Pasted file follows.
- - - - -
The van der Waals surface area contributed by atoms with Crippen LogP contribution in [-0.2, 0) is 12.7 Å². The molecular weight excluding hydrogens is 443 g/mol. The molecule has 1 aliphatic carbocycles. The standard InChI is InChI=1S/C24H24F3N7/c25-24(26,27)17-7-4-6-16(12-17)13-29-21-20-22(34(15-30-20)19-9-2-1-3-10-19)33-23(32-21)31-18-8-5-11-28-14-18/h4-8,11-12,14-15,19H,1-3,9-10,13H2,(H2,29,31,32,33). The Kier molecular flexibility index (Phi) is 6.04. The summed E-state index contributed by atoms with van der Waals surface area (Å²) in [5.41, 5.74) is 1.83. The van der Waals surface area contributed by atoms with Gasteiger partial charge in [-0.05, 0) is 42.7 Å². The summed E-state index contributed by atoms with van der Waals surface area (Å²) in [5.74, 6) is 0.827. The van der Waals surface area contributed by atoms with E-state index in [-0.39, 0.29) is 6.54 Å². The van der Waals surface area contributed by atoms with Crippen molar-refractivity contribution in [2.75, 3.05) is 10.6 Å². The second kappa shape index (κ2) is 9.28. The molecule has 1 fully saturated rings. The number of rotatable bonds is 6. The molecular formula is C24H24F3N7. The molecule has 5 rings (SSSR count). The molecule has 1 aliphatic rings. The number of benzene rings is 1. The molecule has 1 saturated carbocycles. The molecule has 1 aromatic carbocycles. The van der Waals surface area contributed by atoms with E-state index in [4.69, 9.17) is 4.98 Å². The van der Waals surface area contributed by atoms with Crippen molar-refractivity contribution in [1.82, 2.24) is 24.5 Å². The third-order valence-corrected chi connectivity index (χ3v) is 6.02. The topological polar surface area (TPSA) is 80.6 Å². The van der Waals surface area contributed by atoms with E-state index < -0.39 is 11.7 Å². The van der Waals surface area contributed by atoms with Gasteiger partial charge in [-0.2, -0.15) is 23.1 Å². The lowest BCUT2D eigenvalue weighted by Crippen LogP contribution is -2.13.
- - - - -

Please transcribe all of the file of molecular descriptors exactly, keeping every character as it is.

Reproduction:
The van der Waals surface area contributed by atoms with Crippen LogP contribution in [-0.2, 0) is 12.7 Å². The molecular weight excluding hydrogens is 443 g/mol. The molecule has 1 aliphatic carbocycles. The standard InChI is InChI=1S/C24H24F3N7/c25-24(26,27)17-7-4-6-16(12-17)13-29-21-20-22(34(15-30-20)19-9-2-1-3-10-19)33-23(32-21)31-18-8-5-11-28-14-18/h4-8,11-12,14-15,19H,1-3,9-10,13H2,(H2,29,31,32,33). The Kier molecular flexibility index (Phi) is 6.04. The summed E-state index contributed by atoms with van der Waals surface area (Å²) in [5.41, 5.74) is 1.83. The van der Waals surface area contributed by atoms with Gasteiger partial charge in [-0.05, 0) is 42.7 Å². The summed E-state index contributed by atoms with van der Waals surface area (Å²) in [5.74, 6) is 0.827. The van der Waals surface area contributed by atoms with E-state index in [-0.39, 0.29) is 6.54 Å². The van der Waals surface area contributed by atoms with Crippen molar-refractivity contribution in [2.75, 3.05) is 10.6 Å². The second kappa shape index (κ2) is 9.28. The molecule has 1 fully saturated rings. The number of rotatable bonds is 6. The molecular formula is C24H24F3N7. The molecule has 5 rings (SSSR count). The molecule has 1 aliphatic rings. The number of benzene rings is 1. The molecule has 1 saturated carbocycles. The molecule has 1 aromatic carbocycles. The van der Waals surface area contributed by atoms with E-state index in [4.69, 9.17) is 4.98 Å². The van der Waals surface area contributed by atoms with Crippen molar-refractivity contribution in [1.82, 2.24) is 24.5 Å². The third-order valence-corrected chi connectivity index (χ3v) is 6.02. The topological polar surface area (TPSA) is 80.6 Å². The van der Waals surface area contributed by atoms with E-state index < -0.39 is 11.7 Å². The van der Waals surface area contributed by atoms with Gasteiger partial charge in [-0.2, -0.15) is 23.1 Å². The lowest BCUT2D eigenvalue weighted by Crippen LogP contribution is -2.13.